Caravaggio died in 1610 in Porto Ercole, and the records shed some light on his passing as well. It seems that he did not die on the beach, as legends would have it, but that controversial bone-hunter Maurizio Merini was right that he died in a hospital.

    The Sant’Ivo alla Sapienza exhibit will remain open until May 15. There are no current plans for it to travel.

    Caravaggio documents and art on display at State Archives

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    18 Comments »

    Comment by Hels
    2011-02-19 04:46:12

    What a very naughty boy he was :(

    Although I am more passionate about Caravaggio’s paintings than almost any other artist’s throughout history, he behaved like a street brawler. Perhaps if his cardinal patrons would have forced him to feel the full consequences of his bad behaviour early in his career, the wheels wouldn’t have fallen off later.

    Comment by livius drusus
    2011-02-19 16:39:59

    Could well be. On the other hand, someone with an ungovernable temper is probably going to get in big trouble at some point no matter what the consequences.

     
     
    Comment by doolb rimy
    2011-02-19 09:04:52

    :artichokerage:

    Comment by livius drusus
    2011-02-19 16:41:12

    Comment by doolb rimy
    2011-02-19 20:30:02

    lol lol lol

    I forgot about that.

     
     
     
    Comment by Anonymous
    2011-02-19 12:01:15

    Not to play the sappy psychologist, but something must have been going on deep inside.
    I mean, you don’t just get that upset over artichokes.
    Depression maybe? Or some other problem?

    Comment by livius drusus
    2011-02-19 16:42:54

    I doubt we’ll ever know. Depression doesn’t usually manifest in a lifetime of street fighting, though, so I suspect he was more of a ragemonkey than a depressive.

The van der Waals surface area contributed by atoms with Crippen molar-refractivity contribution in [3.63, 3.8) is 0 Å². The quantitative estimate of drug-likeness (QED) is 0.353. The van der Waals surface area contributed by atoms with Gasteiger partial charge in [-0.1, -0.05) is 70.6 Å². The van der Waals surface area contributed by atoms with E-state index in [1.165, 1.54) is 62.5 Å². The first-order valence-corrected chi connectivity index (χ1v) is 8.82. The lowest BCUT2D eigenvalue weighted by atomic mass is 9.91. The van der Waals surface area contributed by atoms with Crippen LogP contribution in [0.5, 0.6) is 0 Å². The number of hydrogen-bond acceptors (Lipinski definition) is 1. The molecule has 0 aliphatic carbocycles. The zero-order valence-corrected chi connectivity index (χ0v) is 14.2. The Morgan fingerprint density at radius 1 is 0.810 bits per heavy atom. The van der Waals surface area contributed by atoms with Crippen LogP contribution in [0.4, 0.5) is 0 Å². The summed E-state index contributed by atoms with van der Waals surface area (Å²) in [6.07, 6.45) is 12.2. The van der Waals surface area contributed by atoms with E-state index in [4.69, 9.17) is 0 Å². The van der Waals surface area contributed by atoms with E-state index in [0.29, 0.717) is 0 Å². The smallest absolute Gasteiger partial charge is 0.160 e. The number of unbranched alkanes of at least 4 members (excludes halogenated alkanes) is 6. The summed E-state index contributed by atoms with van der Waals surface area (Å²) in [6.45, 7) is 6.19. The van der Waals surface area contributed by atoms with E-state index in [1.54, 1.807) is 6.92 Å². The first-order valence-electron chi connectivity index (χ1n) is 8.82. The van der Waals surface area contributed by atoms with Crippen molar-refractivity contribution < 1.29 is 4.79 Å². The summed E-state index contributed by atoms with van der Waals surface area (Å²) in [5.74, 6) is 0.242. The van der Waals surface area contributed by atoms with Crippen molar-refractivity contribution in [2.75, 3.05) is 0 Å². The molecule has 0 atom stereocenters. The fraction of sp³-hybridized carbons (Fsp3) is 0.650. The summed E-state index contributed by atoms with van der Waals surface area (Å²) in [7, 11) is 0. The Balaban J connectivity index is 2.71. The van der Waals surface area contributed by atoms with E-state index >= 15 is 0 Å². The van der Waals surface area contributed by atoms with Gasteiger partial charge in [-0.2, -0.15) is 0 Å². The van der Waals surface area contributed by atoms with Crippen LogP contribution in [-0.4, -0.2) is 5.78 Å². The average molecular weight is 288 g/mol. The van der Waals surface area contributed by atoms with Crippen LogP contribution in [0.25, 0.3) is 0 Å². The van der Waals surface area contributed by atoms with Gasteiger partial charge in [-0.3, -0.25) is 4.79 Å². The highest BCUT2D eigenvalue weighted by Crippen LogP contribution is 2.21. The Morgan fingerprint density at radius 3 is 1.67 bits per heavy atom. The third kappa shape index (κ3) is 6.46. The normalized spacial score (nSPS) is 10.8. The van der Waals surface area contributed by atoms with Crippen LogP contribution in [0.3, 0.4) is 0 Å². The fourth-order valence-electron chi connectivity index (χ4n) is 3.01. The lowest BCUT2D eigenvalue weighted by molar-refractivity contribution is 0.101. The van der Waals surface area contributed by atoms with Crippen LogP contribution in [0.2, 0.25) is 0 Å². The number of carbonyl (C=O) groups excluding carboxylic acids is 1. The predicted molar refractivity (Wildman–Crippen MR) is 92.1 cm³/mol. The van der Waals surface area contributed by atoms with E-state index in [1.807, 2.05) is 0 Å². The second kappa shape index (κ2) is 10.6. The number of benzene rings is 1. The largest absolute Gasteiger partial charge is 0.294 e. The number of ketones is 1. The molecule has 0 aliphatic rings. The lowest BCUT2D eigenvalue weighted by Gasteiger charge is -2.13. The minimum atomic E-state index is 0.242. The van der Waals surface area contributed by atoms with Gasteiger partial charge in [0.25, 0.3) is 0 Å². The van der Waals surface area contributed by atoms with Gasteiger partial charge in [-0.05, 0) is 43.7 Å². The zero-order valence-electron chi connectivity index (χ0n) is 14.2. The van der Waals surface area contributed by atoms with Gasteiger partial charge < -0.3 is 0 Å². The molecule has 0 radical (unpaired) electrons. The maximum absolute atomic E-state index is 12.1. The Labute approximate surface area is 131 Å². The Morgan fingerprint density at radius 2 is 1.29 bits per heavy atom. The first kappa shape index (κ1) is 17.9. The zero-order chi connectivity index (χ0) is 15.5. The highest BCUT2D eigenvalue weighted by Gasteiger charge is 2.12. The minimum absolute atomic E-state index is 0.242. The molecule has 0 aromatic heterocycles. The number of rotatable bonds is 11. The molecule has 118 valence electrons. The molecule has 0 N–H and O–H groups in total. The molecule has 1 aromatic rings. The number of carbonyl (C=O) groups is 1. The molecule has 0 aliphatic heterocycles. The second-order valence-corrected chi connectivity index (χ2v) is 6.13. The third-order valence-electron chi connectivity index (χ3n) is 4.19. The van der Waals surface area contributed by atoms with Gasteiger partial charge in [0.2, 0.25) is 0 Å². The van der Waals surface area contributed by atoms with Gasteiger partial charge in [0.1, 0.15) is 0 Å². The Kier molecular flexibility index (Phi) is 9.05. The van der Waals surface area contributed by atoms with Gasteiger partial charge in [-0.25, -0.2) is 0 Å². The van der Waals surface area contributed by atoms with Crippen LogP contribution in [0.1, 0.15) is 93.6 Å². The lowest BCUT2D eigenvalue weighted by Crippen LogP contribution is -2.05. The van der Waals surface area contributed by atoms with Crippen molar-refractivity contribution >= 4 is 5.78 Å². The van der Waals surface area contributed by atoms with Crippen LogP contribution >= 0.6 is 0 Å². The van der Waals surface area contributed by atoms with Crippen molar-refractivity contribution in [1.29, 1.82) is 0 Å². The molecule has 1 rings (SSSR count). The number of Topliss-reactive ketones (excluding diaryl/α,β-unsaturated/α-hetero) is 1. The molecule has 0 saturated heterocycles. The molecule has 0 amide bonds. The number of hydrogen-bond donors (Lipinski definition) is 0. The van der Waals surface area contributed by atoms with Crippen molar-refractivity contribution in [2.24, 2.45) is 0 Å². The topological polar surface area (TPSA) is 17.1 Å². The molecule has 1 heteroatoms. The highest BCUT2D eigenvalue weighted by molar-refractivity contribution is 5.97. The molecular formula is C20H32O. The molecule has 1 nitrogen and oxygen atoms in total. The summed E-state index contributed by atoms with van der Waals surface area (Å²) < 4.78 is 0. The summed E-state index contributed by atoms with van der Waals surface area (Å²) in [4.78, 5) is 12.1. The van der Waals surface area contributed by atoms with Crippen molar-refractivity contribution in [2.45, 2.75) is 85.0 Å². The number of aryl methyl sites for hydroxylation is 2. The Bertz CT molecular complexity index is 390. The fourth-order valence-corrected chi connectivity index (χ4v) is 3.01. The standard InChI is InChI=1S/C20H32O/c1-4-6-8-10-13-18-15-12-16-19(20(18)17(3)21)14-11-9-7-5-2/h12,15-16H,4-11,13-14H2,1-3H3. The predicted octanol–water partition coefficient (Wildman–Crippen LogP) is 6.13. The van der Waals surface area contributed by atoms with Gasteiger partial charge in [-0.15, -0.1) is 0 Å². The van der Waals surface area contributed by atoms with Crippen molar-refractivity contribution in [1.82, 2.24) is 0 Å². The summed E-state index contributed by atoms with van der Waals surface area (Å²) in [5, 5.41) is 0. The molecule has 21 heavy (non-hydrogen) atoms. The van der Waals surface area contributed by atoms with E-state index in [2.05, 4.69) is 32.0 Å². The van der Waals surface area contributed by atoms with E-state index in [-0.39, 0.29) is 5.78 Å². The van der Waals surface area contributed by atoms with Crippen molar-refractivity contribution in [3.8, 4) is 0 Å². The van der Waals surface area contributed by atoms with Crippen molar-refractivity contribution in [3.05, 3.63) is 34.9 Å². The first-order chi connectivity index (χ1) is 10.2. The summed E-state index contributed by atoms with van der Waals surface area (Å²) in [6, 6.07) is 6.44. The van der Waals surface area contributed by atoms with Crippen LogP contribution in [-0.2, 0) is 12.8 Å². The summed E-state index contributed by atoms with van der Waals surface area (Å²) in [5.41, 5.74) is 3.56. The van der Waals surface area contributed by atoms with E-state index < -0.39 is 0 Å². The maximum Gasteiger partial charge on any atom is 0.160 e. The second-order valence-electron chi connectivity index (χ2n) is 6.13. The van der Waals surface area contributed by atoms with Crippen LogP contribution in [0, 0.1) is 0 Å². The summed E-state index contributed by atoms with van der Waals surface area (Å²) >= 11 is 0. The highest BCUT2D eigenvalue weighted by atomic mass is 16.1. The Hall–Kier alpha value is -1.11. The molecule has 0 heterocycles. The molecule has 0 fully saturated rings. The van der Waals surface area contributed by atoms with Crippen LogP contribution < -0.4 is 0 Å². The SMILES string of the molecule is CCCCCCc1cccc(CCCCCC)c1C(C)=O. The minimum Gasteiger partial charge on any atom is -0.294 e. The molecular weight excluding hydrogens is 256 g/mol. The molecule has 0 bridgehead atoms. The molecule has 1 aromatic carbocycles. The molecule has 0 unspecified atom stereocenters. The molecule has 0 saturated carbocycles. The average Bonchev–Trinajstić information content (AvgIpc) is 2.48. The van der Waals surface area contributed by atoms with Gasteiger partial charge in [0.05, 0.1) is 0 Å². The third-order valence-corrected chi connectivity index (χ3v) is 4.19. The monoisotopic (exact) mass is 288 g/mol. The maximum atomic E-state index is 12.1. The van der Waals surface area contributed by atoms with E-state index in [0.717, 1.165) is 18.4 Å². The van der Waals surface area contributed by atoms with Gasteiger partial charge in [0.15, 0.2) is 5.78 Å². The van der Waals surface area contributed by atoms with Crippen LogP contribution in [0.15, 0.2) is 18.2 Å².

Comment by Anonymous
    2011-02-19 15:00:51

    you needed a permit to carry a sword? Very different scene than I imagined

    Comment by livius drusus
    2011-02-19 16:44:14

    You did in early 17th century Rome, at any rate. (Obviously it was an easily overlooked rule since one word from a big shot was the equivalent of a permit.) I don’t know what the laws were elsewhere and when.

     
     
    Comment by Daphne
    2011-02-19 16:33:52

    This post is simply epic!

    Comment by livius drusus
    2011-02-19 16:44:53

    Thank you! I can’t take any of the credit, though, since it’s the epic subject that makes it so. :hattip:

     
     
    Comment by Philip Coggan
    2011-02-20 18:51:16

    He wasn’t the Messiah, he was a very naughty boy!

    Comment by livius drusus
    2011-02-20 18:58:09

    :yes:

     
     
    Comment by Anonymous
    2011-03-25 19:36:46

    Absolutely fabulous! I have been studying at university a course on heroes, which looks at hero-worship and how heroes’ characters, have been largely moulded by societies and cultures. This seems to be true of Caravaggio to the extent that a legend was formed around him.

     
    Comment by livius drusus
    2011-03-25 21:52:06

    Neat subject. I once did a study of posthumous constructions of Lord Byron as what would become known as the Byronic hero. The bad boy has enduring appeal as an heroic archetype.

     
    Comment by Paula Roberto
    2012-08-08 20:37:28

    :notworthy: Estive no MASP – SP e conheci de perto as obras desse mestre incrível, chamado Caravággio… Suas obras sao lindas, que bom que veio para o Brasil…

     
    Comment by David Schwartz
    2013-02-17 18:46:51

    According to experts who found the skelleton of Caravaggio in 2010, the artists behavior could have been caused by a disorder in the brain do to lead poisoning. While doing a DNA test on the bones, high concentration of lead was found in the skelleton. Lead poisoning can be contracted through the skin, and it is also well known that the artist kept his studio in disarray. Lead is a common component of paints of the peroid.

     
    Comment by MiKE M
    2014-09-20 17:36:40

    “To be fair, that’s not great service. Not assault-worthy, mind you, but maybe short tip-worthy.”

    Not really. Completely different time and culture than modern American-uppity attitude of diner-goers today. Hell, even today in modern Europe, you cannot get away with a hundredth of the crap that American restaurant customers get away with! Not only that, but European servers and other restaurant workers are paid much better than they American counterparts. They are also given better benefits, and more time off. Except, of course, for the shitty American corporate restaurant operating over in Europe, such as McDonald’s.

    In the case cited about the incident of CArravaggio asking which ones were buttered, and which oiled, it was probably taken as a really snotty, snide remark, and the server defended himself, and the reputation of the cook. If artichoke is cooked badly or inconsistently, or if the oil or the butter is off, it would be more difficult to tell which was which.